54 years of asphalt cracking speed-demons, an insult which formed one of the biggest supercar manufacturers in the world, today we look at the Italian giants, Lamborghini.
Ferruccio Lamborghini came from a family of grape farmers. So, as things were back in the day, he was all set to be a grape farmer himself. But his interest in mechanics and innovation opened up a secret passage to immortality. Ferruccio took advantage of the post-war agricultural necessities and started manufacturing tractors. Soon enough, he could afford his dream car, Ferrari. Being an enthusiast himself, Ferruccio noticed some refinement issues which he felt needed addressing. He took the matter to Enzo Ferrari himself but Ferrari didn’t want to take a young tractor manufacturer’s advice. Ferruccio felt disrespected and went on to challenge the king in his own den. And in just 4 months he unveiled the 350 GT at the Turin auto show.
Lamborghini’s aim was to combine luxury and thrill which none of the top companies provided. Their first vehicle was powered by a V12 engine which was raining supreme at the time. By the end of 1964, Lamborghini sold their first 13 vehicles although at a loss. But the message was delivered, loud and clear. Ferrari weren’t the undisputed kings anymore, a new challenger had arrived.
After 350’s success, Lamborghini made some tweaks and came up with the more powerful and practical 400 GT. 400 GT turned a few heads, but it was through the mid-engined Miura that Lamborghini made a significant mark on the automotive map. Miura also was the first vehicle which affirmed Ferruccio’s undying love for bullfighting. In 1963, Ferruccio took a trip to Spain to meet with a famous bullfighter breeder, Eduardo Miura. He was so mesmerised by Miura’s work that he permanently adopted the bull symbol as the company emblem. And after two alphanumeric models, he decided to pay homage to the man himself, Don Miura, by naming a vehicle after him. He broke tradition with his next car, Countach, a Piedmontese exclamation. Diablo and Murcielago followed and Lamborghini established themselves as one of the hottest car manufacturers on the market. Their current models are the V12 Aventador and the V10 Huracan.
Best of the Bull
Lamborghini has produced some gems over the years and even though each car has its significance, we still had to pick the best of the best.
We don’t see 4 seaters from Lambo these days. But back in the 70s, Espada was THE sedan to own. Powered by a 4.0 litre V12, it churned out 325 bhp, leaving its competitors in the dust.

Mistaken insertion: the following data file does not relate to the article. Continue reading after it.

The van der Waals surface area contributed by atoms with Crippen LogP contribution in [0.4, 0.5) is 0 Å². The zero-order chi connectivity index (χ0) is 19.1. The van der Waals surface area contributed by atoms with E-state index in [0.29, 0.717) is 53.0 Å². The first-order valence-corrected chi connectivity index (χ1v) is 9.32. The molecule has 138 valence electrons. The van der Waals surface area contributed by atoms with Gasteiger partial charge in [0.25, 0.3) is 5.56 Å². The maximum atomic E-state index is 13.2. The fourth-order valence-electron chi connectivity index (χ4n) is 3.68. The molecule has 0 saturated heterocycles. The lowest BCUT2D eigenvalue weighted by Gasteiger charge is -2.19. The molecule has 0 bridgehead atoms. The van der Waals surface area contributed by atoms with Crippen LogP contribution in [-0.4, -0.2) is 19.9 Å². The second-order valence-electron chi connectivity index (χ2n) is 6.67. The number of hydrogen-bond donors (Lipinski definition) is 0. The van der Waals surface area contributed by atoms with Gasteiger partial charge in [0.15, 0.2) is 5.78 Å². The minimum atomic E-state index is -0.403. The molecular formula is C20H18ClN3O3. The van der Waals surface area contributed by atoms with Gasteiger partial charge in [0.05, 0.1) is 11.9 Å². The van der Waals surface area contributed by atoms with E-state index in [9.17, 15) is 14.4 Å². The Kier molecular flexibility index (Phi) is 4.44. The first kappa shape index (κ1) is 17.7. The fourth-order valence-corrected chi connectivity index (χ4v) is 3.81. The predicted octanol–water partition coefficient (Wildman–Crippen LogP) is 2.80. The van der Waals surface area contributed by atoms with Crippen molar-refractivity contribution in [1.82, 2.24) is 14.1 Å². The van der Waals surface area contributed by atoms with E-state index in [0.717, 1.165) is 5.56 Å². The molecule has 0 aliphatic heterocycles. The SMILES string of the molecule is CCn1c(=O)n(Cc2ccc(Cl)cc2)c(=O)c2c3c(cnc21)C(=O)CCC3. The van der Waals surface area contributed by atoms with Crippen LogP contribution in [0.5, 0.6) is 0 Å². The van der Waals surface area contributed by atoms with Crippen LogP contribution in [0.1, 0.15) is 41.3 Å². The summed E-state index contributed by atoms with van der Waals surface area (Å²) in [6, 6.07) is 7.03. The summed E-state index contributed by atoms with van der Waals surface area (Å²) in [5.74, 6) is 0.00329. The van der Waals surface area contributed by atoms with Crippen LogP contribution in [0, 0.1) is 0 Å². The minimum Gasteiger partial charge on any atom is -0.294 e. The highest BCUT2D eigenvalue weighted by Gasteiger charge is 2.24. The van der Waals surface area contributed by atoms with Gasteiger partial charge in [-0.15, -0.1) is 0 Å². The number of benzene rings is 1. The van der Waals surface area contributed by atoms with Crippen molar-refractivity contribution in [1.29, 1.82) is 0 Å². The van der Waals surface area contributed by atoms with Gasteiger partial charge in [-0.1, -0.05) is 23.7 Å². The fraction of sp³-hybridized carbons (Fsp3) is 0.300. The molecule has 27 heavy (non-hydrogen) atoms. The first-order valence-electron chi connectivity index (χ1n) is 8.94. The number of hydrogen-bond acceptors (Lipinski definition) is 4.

Lamborghini has changed ownership 3 times over the course of its history and is currently owned by Volkswagen through its subsidiary, Audi. Murcielago was the first car to come out of Audi’s umbrella. The build quality and mechanics improved but the soul of the bull was kept intact. This was also powered by a 6.5 Lt V12 and was one of the fastest vehicles around.
Gallardo was Lamborghini’s best-selling model(14,022 sold). Arguably one of the peppiest cars ever built, the V10 powered beast gave the power back to the driver. Lambo always pairs its more expensive V12 models with more affordable V10s and Gallardo complimented Murcielago and later Aventador brilliantly over the years. On November 25th, 2013, the last Gallardo rolled off the production line.
If you are a 90s kid, chances are you had one of its posters on your bedroom wall. Its retractable headlamps were a thing out of the sci-fi novels for kids like me. It looked like a spaceship and handled like a bull; exquisite and erratic. Powered by a 5.7L V12 provided ample power and some more.
90s kids had the Diablo and 80s kids had its predecessor, Countach. Countach made its way out of the production line back in 1973 and ruled the market for more than one and a half decade before paving way for Diablo(1990). Through the course of its history, it went through many aerodynamic upgrades which made the car look and feel ‘awesomer’ than ever. It fought against Ferrari Testarossa and ended its supremacy in the auto market.
It’s no surprise that Miura takes the top spot. The car on which this giant of a company is built on, the first mid-engined supercar was even a legend in its time. The low nose, superb handling and sheer driving pleasure made this the car of every enthusiast’s dream. It was beautiful, it was fast, it was comfortable, it was everything Ferruccio had hoped for. The car which announced Lamborghini to the world and more so, to Ferrari.
Spirit of the Bull
Lamborghini’s changing ownership and bankruptcy couldn’t hamper what Lamborghini stood for, what Ferruccio set out to do. Their production doesn’t match Ferrari’s but Lambo has a cult following these days. Every enthusiast wants to own a Lamborghini and not just because of how jaw-dropping they look or how well they’re built, they want to buy it because they are the best damned cars in their segment. This type of passionate following goes a long way in the exotic market, the type most brands would kill for. In the end, I think most of us would like to thank Enzo Ferrari for not taking Ferruccio seriously that day. How else would’ve we gotten our favourite raging bull?